Former Secretary of State Hillary Clinton and international award-winning author Louise Penny joined Scripps Presents on the day of the release of their new political thriller “State of Terror.”
The discussion on Oct. 12 was moderated by National Book Award-winning writer Susan Choi. In addition to the insider look at the highest levels of politics from the first woman in US history to be the presidential nominee of a major political party, the fast-paced novel is packed with the layers of literary expertise that characterize Penny’s writing.
Clinton said the book features “what goes on behind closed doors in high-stakes diplomacy, when a crisis is truly staring you in the face. Our heroines don’t shoot, or open the door and throw grenades. They use their wits ― they use their experiences. They are heroic but they’re not extra-human. They are very, very human and at the heart of the story is their friendship, and these two very brave, tenacious women.”
The central relationship in “State of Terror” is between the fictional Secretary of State, Ellen Adams, and her lifetime best friend and now counselor, Betsy Jameson. Clinton and Penny took much inspiration from mutual friend Betsy Johnson Ebeling, Clinton’s best friend from childhood who had passed away in 2019 and was the reason they met.
“We kept coming back to our mutual love for and how much we missed Betsy,” Clinton said about their book brainstorming process.
Clinton’s close friend and former Under Secretary of State, Ellen Tauscher, died the same year as Egeling and was also a strong influence in the book through the protagonist of the same name. Clinton and Penny bonded over their grief and over being women at similar stages of their lives.
Clinton has written seven previous nonfiction books, and said her first foray into fiction “was quite liberating, to break through those bounds, and think about not what has happened but imagine what could happen.”
One perk is the ability to implicitly reveal in a novel what otherwise would not be allowed in a memoir, including geopolitical insights from behind closed doors.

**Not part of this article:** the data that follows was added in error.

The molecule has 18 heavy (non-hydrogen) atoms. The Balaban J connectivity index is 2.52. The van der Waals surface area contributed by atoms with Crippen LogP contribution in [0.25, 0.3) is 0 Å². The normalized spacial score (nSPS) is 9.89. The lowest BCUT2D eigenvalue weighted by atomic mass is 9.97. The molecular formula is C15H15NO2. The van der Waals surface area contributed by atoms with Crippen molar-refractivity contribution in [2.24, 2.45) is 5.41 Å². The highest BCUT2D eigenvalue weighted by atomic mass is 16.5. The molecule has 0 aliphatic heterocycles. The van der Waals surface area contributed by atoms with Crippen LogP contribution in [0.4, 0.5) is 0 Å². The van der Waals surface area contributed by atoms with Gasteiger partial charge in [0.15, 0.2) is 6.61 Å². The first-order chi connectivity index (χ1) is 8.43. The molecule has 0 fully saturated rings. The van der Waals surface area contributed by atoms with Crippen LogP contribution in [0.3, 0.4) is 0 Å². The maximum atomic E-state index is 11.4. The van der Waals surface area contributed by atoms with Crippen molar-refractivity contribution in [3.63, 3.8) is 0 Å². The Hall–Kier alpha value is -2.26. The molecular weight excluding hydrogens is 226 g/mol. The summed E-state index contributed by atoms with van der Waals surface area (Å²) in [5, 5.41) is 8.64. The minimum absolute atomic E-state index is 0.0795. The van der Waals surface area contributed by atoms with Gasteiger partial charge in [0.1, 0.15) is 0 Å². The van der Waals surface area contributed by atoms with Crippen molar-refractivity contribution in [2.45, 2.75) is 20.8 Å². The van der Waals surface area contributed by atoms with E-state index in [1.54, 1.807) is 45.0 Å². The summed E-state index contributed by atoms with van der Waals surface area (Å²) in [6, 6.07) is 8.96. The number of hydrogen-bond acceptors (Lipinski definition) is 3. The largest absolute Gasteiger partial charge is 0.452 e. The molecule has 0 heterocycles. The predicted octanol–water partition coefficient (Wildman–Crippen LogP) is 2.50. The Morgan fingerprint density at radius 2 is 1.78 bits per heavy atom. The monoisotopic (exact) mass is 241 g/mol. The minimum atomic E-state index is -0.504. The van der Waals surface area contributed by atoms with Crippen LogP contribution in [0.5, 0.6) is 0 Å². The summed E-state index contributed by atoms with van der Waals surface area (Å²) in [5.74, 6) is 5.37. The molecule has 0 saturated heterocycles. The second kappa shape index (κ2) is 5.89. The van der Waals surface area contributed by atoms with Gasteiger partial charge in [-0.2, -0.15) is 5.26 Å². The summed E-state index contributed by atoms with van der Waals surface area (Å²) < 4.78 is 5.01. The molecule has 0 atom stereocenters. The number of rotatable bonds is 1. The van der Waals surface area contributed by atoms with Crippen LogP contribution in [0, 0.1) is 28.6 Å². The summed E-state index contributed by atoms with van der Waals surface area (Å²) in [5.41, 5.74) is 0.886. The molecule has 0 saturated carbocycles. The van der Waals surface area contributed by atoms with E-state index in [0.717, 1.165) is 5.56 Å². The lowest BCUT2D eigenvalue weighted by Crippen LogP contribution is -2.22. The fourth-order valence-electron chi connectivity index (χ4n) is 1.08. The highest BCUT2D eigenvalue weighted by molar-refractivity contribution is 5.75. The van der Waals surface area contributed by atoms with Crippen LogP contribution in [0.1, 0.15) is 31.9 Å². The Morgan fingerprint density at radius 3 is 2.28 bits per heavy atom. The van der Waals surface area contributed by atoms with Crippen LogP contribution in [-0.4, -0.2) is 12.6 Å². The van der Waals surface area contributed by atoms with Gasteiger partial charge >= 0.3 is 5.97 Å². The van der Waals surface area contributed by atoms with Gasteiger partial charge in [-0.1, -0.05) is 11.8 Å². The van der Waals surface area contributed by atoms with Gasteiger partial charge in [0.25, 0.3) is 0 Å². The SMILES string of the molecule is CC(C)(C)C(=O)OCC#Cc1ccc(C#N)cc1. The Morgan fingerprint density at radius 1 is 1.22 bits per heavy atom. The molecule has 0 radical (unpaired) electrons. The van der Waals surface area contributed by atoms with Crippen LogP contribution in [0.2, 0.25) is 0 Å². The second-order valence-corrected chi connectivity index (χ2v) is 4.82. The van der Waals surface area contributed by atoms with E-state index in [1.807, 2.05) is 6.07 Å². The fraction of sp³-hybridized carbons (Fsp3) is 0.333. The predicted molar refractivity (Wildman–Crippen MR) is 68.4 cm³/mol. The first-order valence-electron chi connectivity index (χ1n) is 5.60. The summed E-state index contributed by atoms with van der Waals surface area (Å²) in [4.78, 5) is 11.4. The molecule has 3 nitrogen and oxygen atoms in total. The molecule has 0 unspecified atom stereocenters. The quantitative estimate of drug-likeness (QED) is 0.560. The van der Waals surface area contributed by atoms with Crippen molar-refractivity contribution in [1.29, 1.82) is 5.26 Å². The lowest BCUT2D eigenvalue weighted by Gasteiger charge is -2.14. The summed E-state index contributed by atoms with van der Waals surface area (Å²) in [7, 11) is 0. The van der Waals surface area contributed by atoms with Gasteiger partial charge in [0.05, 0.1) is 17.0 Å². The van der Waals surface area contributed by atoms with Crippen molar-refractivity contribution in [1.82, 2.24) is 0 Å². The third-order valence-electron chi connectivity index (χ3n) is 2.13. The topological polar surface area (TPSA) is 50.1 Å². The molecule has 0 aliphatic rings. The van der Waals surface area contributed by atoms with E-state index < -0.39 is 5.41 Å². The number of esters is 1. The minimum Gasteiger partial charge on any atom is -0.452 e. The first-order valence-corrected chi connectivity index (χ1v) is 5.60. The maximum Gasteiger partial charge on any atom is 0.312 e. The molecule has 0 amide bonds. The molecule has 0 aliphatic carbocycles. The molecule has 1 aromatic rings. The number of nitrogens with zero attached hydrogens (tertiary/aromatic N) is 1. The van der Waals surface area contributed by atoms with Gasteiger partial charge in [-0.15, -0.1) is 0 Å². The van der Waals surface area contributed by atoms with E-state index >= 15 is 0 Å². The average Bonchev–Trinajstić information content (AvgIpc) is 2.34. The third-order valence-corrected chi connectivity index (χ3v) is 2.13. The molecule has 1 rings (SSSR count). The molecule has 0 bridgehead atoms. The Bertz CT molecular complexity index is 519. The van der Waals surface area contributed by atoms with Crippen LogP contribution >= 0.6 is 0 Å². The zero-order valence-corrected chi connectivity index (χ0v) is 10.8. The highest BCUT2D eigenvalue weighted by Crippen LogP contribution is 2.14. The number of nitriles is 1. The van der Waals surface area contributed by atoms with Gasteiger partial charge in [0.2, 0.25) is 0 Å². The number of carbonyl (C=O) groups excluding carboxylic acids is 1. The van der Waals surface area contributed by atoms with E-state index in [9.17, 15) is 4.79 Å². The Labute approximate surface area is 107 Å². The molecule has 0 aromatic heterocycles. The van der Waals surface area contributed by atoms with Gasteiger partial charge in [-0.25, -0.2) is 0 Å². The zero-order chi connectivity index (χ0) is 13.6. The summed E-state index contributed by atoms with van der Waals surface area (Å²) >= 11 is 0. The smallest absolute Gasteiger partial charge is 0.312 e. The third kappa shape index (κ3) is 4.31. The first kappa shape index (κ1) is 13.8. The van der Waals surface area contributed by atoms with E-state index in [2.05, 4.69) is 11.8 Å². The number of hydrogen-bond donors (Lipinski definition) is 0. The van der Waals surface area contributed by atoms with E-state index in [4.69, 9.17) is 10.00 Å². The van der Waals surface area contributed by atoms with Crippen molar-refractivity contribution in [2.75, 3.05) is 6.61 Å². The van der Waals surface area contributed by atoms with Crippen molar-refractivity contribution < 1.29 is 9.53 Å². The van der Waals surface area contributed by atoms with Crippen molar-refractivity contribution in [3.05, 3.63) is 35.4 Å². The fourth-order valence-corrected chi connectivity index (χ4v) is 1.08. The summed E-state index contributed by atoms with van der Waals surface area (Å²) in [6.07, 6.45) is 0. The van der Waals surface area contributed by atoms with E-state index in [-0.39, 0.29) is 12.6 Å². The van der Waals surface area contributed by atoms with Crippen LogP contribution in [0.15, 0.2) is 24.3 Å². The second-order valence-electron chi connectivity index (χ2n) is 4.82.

“We get not just a peek, but we get to walk through these doors that nobody else has been in except the Secretary of State ― to sit at this table to watch the mind games and passive aggressive things that were happening as the politicians are all trying to collaborate but also get one up on each other,” Penny said. “And then how they treated the woman in the room ― being dismissive and diminishing her.”
Penny and Clinton gushed about writing strong female characters that take others’ underestimation of them to their advantage, naming Angela Merkel and Janet Yellen as real-life examples.
“We would build on each other’s ideas, now I couldn’t parse what Hillary brought or what I brought,” Penny said.
The protagonists, like the two authors, are avid readers and literary fans. Penny often weaves literary illusions into her works, most notably the Chief Inspector Armand Gamache series. Though she had never co-authored a book, this one is no different.
“It’s really the rare thriller that delights with a series of jokes about grammar that make up a secret code between the [protagonists] ― this tells us a lot about these characters and what is meaningful to them,” Choi said. “I felt it also spoke to what matters to us as humans and what we have at stake. This book was saying our culture matters, and we’re in danger of losing really important parts of it.”
It is impossible to ignore the references to current events in the book. The geopolitical emergencies that thread through the story are close parallels with the conflicts currently present.
“We have a continuing constitutional crisis in our country, because a very powerful minority with not only huge financial resources but enormous sway over shaping public opinion wants us to distrust each other, want us to give up on each other, wants us to turn our backs on each other, wants to define who’s a real American and who isn’t,” Clinton said.
The authors discussed the urgency of speaking up for one’s beliefs and standing up for one’s rights and the rights of others.
“The book talks about what lives in the vast silence and how the worst of the terrorists aren’t necessarily going to claim responsibility because they don’t want that ― what they want are the results,” Penny said, speaking from her decades-long career as radio host and journalist.
Clinton and Penny asserted their worries for the future of American democracy and society. While their book aims to offer answers for some of the questions it raises, they hope it keeps people thinking.